Cape Arid National Park, WA

After Esperance (“hope” in French, named by Bruni D’Entrecasteaux) we’d planned to go to the picturesque Cape le Grand National Park, but school holidays ensured that park was full.

And so we found ourselves driving in the wrong direction, again, 125 ks east to the more remote Cape Arid National Park, on the south coast of Western Australia.

image
Playing in a rock pool in Cape Arid National Park
image
Dad getting a bit of exercise on the beach

We stayed three nights in a beautifully laid-out campground, overlooking a long beach.  Each site was surrounded by banksia trees; you could see and hear the roaring surf below.  White sands, clear waters and granite boulders made up the coastal landscape.  We went on a bushwalk to Dolphin Cove and saw half a dozen lizards of varying size and extreme speed.  Back at the beach, girls made mermaids in the sand and  K, Lee and I boogie-boarded.

In the evenings we had happy hour with the grey nomads.  It gets dark early now, so we brought fairy lights into the camp kitchen, a shelter with a view of the ocean.  I fed the girls dinner while the adults drank cask wine and talked about good roads and bad roads and getting bogged on the beach.  The campers spoke of campsites on the Nullarbor with howling dingos.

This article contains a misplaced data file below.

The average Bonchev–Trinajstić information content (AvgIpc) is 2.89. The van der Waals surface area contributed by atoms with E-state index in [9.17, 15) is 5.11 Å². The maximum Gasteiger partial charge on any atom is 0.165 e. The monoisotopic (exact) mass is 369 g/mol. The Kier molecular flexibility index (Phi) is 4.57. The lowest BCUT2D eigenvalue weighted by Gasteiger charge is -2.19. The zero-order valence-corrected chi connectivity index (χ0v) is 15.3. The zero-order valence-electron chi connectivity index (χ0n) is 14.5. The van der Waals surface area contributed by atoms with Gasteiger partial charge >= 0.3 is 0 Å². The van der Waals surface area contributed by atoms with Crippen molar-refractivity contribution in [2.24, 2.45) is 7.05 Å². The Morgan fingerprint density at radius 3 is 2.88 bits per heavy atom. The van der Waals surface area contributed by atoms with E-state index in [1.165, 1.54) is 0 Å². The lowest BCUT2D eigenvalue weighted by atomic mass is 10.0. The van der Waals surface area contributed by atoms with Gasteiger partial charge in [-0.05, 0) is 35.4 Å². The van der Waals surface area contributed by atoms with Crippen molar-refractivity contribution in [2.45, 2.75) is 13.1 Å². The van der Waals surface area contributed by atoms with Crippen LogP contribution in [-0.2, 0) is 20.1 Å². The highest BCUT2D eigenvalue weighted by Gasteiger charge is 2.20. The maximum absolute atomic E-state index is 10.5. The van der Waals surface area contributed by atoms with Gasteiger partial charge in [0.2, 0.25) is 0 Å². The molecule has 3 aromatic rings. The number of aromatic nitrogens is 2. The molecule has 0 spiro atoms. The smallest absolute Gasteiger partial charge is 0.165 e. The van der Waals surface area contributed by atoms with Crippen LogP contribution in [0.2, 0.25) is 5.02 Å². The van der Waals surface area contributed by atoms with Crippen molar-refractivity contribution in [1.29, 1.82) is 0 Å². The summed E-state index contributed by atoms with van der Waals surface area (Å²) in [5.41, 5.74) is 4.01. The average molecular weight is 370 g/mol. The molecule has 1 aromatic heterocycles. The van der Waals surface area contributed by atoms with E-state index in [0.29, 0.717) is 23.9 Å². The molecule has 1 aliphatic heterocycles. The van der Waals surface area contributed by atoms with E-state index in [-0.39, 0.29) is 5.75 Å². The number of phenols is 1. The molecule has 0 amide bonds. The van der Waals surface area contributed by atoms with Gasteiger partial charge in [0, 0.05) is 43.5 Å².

And, as the evening wore on, they told stories of croc attacks up north and shark sightings down south, until finally we ambled back to our respective campsites to cook dinner and play the ukulele under the stars.

image
Sunset, Cape Arid National Park

Author: sarahklenbort

I'm a Brisbane-based writer and mother of two children--one deaf and one hearing. I'm also a sessional academic at the University of Queensland, where I teach literature and creative writing. In 2016, my husband and I took the kids out of school and travelled around Australia with a camper trailer, visiting deaf schools along the way. When we found Toowong State School, it was so good, we decided to move to Queensland! We still have the trailer and take off for the bush whenever we can.

Leave a Reply

Fill in your details below or click an icon to log in:

WordPress.com Logo

You are commenting using your WordPress.com account. Log Out /  Change )

Google photo

You are commenting using your Google account. Log Out /  Change )

Twitter picture

You are commenting using your Twitter account. Log Out /  Change )

Facebook photo

You are commenting using your Facebook account. Log Out /  Change )

Connecting to %s